China's C919 and Russia's MC-21 may be absent from the tarmac at the Paris Air Show, but their makers don't hide their ambition to nose into the biggest part of the civil aviation market -- single-aisle medium-haul aircraft -- which is dominated by Airbus and Boeing.
"For decades there were just two families of competing aircraft in the single-aisle segement, the A320 and the 737" built by Airbus and Boeing, said Stephane Albernhe, managing partner at Archery Consulting.
Both firms have been announcing business worth tens of billions of dollars for their mid-range bestsellers at the Paris Air Show, but they're unlikely to keep the market for themselves for long.
"Things are beginning to change because the duopoly is being attacked by the Bombardier's C Series, Comac's C919 and Irkut's MC-21.
While Bombardier's C Series entered into commercial service last year, both the C919 and MC-21 only just made their maiden test flights last month and are years away from entering into service.
The C919, which made its first test flight on May 5, built by state-owned aerospace manufacturer Commercial Aircraft Corporation of China (COMAC), represents nearly a decade of effort in a government-mandated drive to reduce the nation's dependence on Airbus and Boeing aircraft.
Capable of carrying 168 passengers over a distance of 5,500 kilometres (3,400 miles), the C919 already has 600 orders.
The MC-21 also represents an effort by Russia to end reliance on foreign aircraft. Since the collapse of the Soviet Union, Russian airlines have shifted to Airbus and Boeing aircraft which are cheaper to operate.
Manufactured by the state-owned Irkut, the aircraft made its first flight on May 28 over Siberia. Capable of carrying between 132 and 211 passengers up to 6,000 kilometres, there have been 175 orders for the MC-21 according to Irkut.
The MC-21's maiden flight comes six years after Russia's short-haul Sukhoi Superjet aircraft came into service in 2011. But they have since suffered serious technical issues that have forced the plane's grounding.
For Gilles Fournier, managing director of the Paris Air Show, "these planes are not yet mature enough to display" at the event. But, he added, "I think they will be in two years" at the next Paris Air Show.
"These new entrants have states which support them and they won't stop there," said Albernhe.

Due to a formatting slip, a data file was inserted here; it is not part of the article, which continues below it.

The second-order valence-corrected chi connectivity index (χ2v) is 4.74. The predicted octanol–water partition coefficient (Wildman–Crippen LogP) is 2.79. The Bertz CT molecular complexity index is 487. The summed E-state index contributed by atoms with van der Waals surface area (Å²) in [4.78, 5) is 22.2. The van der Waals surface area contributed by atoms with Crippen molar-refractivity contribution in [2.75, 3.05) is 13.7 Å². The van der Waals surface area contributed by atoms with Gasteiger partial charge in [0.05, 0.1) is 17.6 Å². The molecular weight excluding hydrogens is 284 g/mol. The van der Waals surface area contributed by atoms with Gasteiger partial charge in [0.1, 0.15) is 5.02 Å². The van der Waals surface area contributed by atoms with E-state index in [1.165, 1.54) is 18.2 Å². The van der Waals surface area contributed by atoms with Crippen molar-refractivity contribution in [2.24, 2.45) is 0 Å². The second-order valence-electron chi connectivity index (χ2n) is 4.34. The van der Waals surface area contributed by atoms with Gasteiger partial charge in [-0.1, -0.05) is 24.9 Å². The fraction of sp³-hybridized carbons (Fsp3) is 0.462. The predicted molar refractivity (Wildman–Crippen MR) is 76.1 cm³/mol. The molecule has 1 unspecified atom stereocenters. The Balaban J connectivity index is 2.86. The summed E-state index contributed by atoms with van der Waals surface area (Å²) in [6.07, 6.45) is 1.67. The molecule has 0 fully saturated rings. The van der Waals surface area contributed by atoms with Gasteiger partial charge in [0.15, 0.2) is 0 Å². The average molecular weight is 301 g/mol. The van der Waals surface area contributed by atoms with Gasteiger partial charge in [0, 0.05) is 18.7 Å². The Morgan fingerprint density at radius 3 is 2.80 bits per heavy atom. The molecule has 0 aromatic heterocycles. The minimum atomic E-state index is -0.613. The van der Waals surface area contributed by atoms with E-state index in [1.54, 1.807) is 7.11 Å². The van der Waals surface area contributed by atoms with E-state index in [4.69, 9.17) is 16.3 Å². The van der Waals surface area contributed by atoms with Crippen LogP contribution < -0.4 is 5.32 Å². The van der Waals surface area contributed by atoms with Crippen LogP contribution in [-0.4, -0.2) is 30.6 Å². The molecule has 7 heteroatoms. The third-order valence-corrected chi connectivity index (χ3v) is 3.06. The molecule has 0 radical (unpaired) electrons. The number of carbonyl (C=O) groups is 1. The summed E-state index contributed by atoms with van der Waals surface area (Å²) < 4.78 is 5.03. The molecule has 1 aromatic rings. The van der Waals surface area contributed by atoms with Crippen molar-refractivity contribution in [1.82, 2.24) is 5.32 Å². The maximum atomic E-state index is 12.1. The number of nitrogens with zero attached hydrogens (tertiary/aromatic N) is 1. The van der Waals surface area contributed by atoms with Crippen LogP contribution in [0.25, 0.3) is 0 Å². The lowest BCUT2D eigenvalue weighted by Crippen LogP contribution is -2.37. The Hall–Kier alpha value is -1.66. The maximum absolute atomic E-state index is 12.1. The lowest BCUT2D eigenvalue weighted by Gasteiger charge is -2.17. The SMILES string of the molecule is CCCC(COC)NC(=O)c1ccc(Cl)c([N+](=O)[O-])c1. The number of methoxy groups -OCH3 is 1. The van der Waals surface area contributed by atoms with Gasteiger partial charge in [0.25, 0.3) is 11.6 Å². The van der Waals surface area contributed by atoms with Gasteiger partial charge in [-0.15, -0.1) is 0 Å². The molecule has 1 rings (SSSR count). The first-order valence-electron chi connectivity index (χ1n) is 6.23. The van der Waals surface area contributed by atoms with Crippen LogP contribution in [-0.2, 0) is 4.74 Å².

"They have started with single-aisle aircraft, but its a good wager that at least as far as the Chinese are concerned, the next model with be a long-haul aircraft."
In fact, Beijing and Moscow announced last month they intend to work together this time a long-distance aircraft, which has been baptised C-929 by the Chinese.
Capable of carrying 280 passengers on flights up to 12,000 kilometres, the C-929 would take on the latest long-haul jets offered by Airbus and Boeing -- the A350 and 787 Dreamliner.
The plane is to be developed by COMAC and Russia's United Aircraft Corporation (UAC). Chinese media have said development could cost between $13 billion and $20 billion.
- Biggest aviation market -
So far the Chinese are proceeding slowly to acquire know-how, and relying on their vast home market, to avoid a commercial failure.
According to estimates by Airbus and Boeing, the Chinese market will need around 6,000 new aircraft over the next few decades, making it worth a trillion dollars.
"It will take time before Russian and Chinese manufacturers acquire the technical and industrial maturity of Airbus and Boeing," cautioned Albernhe.
Until the C919 and MS-21 receive certification from US and European regulators the aircraft won't be able to truly compete for business internationally.
COMAC still hasn't received US certification for its ARJ-21 regional jet, which entered service with a Chinese airline in 2015 and remains limited to internal routes.
But the threat that China and Russia pose is taken seriously on both sides of the Atlantic.
"Never sell your competition short," said Randy Tinseth, vice president for marketing at Boeing's civil aviation unit.
"Ten years from now, 15 years from now, they will be the world largest aviation market," he said. "That's why they're investing in these products -- they have the biggest domestic market that puts them in a place no one else is."
The same message can be heard from Airbus.
"If you ask me 'are there any threats in the next five to ten years to Airbus or Boeing?' Probably not," said John Leahy, the chief operating officers for customers at Airbus' commercial aircraft unit.
But "in 20 years I think they will be one of the three big manufacturers of aircrafts," he added.
Business management consultancy AlixPartners also thinks it will take some time for the Chinese and Russians to really break into the market.
"Looking ahead, we don't expect the commercial aircraft duopoly of Airbus and Boeing to be heavily threatened in the near future, it will probably take another generation of new aircraft," said Eric Bernardini, who heads of aerospace and defence at AlixPartners
"However, an acquisition by the Chinese of Bombardier C Series would create a serious threat," he noted on the company's website.
The C Series has begun to make inroads in the global market, but Bombardier had to take on debt and was rescued by the Canadian provice of Quebec to finance building the aircraft, its first foray in the medium-range segement.